Don’t Be Too Proud To Beg: Pierre’s Advice On Multiplayer Wins

I found Jeff Wiles’ article entertaining and enlightening at the same time. It is interesting that he actually tried to win, and also that he plays Blue in trying to do so. Both are fatal mistakes.

I found Jeff Wiles’ article entertaining and enlightening at the same time. It is interesting that he actually tried to win several times in his games, and also that he plays Blue in trying to do so. Both are fatal mistakes.

The absolute, number-one colour to play in multiplayer is White – no ifs, buts, or whens about it. White has the vastest selection of utility creatures, excellent spot removal for creatures as well as enchantments or artifacts, and it seems inoffensive. This is the absolute key here. As soon as people see that you are laying down an Island, they will immediately become suspicious, and someone (usually me if I’m playing) will goad everyone at the table (through force of will, or perhaps in desperation with bribes of rares and soda) to eliminate the blue player. Once this is accomplished, the field is clear for you. Be wary of red players – for Obliterate, burn, and cards such as Molten Hydra and others can leave you on the short end of the stick quickly.

I won’t reiterate my older article on the politics of multiplayer, Casual Multiplayer, How to Make Friends and Draw Surreptitious Cards in Multiplayer, but it holds some very important precepts, namely:

1) Never make the first move. Always let other people do your work for you, and if you are made to do something, do so in the way that will allow you to control the game in the long-term.

2) Have chips and cola at the table. Not only can they serve as bribes and incentives to other people, but Chips have the added advantage of leaving a sticky film on your fingers. Do not wash your hands until the game is over. The film will allow you to”accidentally” palm an additional card during the game, and the sticky card sleeves will allow you to conceal the extra card by sticking it to another sleeve.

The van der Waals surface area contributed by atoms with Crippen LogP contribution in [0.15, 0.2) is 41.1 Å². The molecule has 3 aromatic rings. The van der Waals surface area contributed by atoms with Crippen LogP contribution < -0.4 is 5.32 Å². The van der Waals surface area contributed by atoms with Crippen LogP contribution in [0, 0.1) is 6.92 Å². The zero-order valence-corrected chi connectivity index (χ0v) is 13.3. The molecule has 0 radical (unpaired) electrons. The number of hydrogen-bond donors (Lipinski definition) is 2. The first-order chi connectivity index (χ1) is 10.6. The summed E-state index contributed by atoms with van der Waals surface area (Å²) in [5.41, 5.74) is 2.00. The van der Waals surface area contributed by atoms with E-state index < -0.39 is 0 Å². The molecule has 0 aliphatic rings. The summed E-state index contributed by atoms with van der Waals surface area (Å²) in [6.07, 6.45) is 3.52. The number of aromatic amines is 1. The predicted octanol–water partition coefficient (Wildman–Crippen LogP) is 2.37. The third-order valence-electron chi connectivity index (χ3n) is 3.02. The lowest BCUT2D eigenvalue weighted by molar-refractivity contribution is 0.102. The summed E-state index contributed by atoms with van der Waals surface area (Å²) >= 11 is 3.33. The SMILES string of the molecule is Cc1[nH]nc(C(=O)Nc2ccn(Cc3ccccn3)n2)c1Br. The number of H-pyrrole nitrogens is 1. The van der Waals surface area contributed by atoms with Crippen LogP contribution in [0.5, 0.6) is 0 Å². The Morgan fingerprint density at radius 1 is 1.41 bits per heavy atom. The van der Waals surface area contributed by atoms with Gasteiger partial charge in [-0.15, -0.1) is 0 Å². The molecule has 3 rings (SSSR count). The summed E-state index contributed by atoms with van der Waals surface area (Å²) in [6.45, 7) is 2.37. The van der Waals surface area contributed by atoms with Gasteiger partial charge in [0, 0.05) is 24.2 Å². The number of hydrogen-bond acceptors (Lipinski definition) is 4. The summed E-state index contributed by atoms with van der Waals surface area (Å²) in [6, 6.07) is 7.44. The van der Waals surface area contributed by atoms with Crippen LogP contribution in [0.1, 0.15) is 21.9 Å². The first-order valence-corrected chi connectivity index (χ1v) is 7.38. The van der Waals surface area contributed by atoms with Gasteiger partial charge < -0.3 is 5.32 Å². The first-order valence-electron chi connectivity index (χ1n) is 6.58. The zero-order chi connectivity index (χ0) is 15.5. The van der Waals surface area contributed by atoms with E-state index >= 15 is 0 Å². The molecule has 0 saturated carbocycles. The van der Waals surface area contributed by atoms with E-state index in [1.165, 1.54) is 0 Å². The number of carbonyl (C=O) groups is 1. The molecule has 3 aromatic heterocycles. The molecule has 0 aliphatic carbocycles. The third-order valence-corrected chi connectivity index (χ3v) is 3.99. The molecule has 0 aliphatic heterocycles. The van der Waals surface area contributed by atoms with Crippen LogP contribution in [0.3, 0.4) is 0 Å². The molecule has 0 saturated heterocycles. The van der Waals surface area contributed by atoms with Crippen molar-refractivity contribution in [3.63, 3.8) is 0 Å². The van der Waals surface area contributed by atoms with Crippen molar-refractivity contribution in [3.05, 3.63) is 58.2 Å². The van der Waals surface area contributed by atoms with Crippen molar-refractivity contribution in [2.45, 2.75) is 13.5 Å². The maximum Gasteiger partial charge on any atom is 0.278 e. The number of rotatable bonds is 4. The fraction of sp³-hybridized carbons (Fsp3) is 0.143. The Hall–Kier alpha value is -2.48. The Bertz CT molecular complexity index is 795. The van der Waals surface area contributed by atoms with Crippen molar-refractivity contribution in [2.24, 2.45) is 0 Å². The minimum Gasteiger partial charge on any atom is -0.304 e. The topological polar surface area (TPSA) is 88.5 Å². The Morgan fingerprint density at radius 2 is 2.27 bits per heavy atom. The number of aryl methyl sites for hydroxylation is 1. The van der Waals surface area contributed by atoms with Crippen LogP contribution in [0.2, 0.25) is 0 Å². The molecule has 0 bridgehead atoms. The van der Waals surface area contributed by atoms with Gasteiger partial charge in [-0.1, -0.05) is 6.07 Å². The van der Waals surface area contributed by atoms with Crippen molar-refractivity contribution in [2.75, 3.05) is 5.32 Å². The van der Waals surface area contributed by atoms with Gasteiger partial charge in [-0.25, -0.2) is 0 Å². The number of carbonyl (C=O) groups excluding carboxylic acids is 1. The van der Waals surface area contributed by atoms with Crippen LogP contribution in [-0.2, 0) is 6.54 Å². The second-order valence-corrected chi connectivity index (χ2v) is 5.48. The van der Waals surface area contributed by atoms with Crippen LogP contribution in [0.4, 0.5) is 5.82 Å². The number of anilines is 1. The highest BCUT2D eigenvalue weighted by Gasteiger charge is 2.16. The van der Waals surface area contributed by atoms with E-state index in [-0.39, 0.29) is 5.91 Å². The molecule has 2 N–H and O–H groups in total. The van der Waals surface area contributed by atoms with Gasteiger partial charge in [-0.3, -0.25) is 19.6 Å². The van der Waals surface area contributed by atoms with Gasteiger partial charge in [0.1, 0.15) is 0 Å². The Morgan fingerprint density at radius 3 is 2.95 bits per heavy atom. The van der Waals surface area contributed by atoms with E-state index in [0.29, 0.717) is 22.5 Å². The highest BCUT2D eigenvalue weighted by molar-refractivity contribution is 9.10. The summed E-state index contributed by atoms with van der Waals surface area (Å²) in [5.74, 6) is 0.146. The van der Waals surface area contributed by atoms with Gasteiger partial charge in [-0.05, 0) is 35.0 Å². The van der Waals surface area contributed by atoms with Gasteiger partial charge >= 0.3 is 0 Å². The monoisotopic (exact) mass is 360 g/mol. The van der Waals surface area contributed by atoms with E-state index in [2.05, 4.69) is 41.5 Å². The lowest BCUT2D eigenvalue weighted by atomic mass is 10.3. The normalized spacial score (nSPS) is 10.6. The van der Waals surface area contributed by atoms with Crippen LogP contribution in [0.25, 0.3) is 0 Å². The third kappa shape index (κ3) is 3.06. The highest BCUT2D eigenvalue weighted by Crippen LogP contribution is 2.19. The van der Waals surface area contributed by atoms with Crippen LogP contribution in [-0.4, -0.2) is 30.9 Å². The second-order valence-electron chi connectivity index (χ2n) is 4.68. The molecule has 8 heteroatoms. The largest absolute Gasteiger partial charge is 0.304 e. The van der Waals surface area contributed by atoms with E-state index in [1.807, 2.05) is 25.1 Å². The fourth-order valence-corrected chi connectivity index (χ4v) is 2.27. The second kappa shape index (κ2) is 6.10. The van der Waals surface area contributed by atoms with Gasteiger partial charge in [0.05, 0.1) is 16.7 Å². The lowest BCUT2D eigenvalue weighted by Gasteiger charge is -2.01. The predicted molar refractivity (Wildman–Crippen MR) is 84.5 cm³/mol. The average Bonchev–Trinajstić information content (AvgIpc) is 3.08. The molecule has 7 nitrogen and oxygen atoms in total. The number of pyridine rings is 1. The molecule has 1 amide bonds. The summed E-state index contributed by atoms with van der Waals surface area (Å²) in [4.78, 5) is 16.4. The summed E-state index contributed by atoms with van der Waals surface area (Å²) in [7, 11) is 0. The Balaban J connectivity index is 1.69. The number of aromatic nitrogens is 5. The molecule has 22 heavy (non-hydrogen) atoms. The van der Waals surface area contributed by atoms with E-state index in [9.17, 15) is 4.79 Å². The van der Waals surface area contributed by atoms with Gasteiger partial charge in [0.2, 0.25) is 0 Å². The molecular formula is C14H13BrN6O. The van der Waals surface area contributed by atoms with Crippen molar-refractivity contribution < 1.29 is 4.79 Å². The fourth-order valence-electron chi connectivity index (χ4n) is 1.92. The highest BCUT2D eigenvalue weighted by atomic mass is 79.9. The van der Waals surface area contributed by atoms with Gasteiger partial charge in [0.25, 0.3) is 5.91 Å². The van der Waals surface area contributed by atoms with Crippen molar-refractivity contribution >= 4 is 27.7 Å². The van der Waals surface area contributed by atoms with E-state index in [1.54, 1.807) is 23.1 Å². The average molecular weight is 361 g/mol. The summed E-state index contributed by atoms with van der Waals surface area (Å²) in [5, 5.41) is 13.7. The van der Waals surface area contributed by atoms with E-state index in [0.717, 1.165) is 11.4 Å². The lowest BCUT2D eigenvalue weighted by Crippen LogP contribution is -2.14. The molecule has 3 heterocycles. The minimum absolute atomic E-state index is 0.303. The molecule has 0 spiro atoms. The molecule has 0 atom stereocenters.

3) Distracting your opponent is vital. I’m not saying throw your commons at him if he Disenchants your Mirror Universe, but casually point him to another player’s field and then peeking (accidentally of course) at his hand can give you an incredible edge. This is multiplayer, folks; it’s a war out there, so never be the Boy Scout that loses.

4) Never play blue. People will assume you will counter their threats, and you’ll die more quickly than you usually should.

5) Always play White. More specifically, play cards like Congregate, Armistice (absolutely broken in Multiplayer; it allows you to Healing Salve an opponent to draw a card for 3WW), Swords to Plowshares, Aura Fracture, Story Circle, and various Wrath effects. Congregate is vital, since it can easily gain you upwards of ninety life at a well-timed casting.

6) Lastly, do not ever, ever, ever be aggressive. Either people will drop out if they get bored (in which case you win), or they will get tired of you and launch an all-out attack (leaving them open to a timely Rout, Vengeful Dreams, or other irritating White effect.

To prevent yourself from decking, play with Pursuit of Knowledge and add counters forever. If you must draw cards, play with Jayemdae Tome over Treasure Trove. Obviously the latter is better, but the perceived advantage of Jayemdae Tome is lesser, as they see you drawing only one card a turn. By the time it matters, you may already have drawn seven or nine additional cards. Most effects you use should seem innocuous enough that your opponents won’t worry about them. Argivian Find over Argivian Archaeologist, helpful global effects over narrower single-target ones, and so on.

In closing, I must say I highly enjoyed Jeff Wiles’ article, and if I can leave you all with one piece advice, it is this: Never be too proud to beg. It’s just one tool toward your ultimate goal – victory.